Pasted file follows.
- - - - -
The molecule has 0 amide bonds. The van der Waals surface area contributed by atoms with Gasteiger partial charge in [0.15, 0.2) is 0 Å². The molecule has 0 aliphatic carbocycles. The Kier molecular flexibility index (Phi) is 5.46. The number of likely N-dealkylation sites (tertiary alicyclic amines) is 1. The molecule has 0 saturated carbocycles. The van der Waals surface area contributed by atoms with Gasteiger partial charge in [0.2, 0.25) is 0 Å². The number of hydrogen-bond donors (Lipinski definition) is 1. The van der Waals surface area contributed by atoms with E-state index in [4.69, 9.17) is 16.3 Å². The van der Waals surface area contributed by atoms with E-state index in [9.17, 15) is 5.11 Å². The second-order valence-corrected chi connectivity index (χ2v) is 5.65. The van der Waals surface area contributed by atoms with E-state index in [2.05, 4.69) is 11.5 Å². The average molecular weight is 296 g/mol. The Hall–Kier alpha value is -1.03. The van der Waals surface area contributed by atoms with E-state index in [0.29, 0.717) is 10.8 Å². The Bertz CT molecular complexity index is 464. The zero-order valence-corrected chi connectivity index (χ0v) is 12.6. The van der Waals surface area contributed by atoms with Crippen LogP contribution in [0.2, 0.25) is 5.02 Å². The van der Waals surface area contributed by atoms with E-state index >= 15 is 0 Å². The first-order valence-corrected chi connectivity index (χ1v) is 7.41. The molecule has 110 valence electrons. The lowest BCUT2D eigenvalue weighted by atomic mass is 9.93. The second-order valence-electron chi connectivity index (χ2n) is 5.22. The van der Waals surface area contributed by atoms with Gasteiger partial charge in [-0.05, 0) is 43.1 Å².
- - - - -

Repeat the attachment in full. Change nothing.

The molecule has 0 amide bonds. The van der Waals surface area contributed by atoms with Gasteiger partial charge in [0.15, 0.2) is 0 Å². The molecule has 0 aliphatic carbocycles. The Kier molecular flexibility index (Phi) is 5.46. The number of likely N-dealkylation sites (tertiary alicyclic amines) is 1. The molecule has 0 saturated carbocycles. The van der Waals surface area contributed by atoms with Gasteiger partial charge in [0.2, 0.25) is 0 Å². The number of hydrogen-bond donors (Lipinski definition) is 1. The van der Waals surface area contributed by atoms with E-state index in [4.69, 9.17) is 16.3 Å². The van der Waals surface area contributed by atoms with E-state index in [9.17, 15) is 5.11 Å². The second-order valence-corrected chi connectivity index (χ2v) is 5.65. The van der Waals surface area contributed by atoms with E-state index in [2.05, 4.69) is 11.5 Å². The average molecular weight is 296 g/mol. The Hall–Kier alpha value is -1.03. The van der Waals surface area contributed by atoms with E-state index in [0.29, 0.717) is 10.8 Å². The Bertz CT molecular complexity index is 464. The zero-order valence-corrected chi connectivity index (χ0v) is 12.6. The van der Waals surface area contributed by atoms with Crippen LogP contribution in [0.2, 0.25) is 5.02 Å². The van der Waals surface area contributed by atoms with E-state index >= 15 is 0 Å². The first-order valence-corrected chi connectivity index (χ1v) is 7.41. The molecule has 110 valence electrons. The lowest BCUT2D eigenvalue weighted by atomic mass is 9.93. The second-order valence-electron chi connectivity index (χ2n) is 5.22. The van der Waals surface area contributed by atoms with Gasteiger partial charge in [-0.05, 0) is 43.1 Å².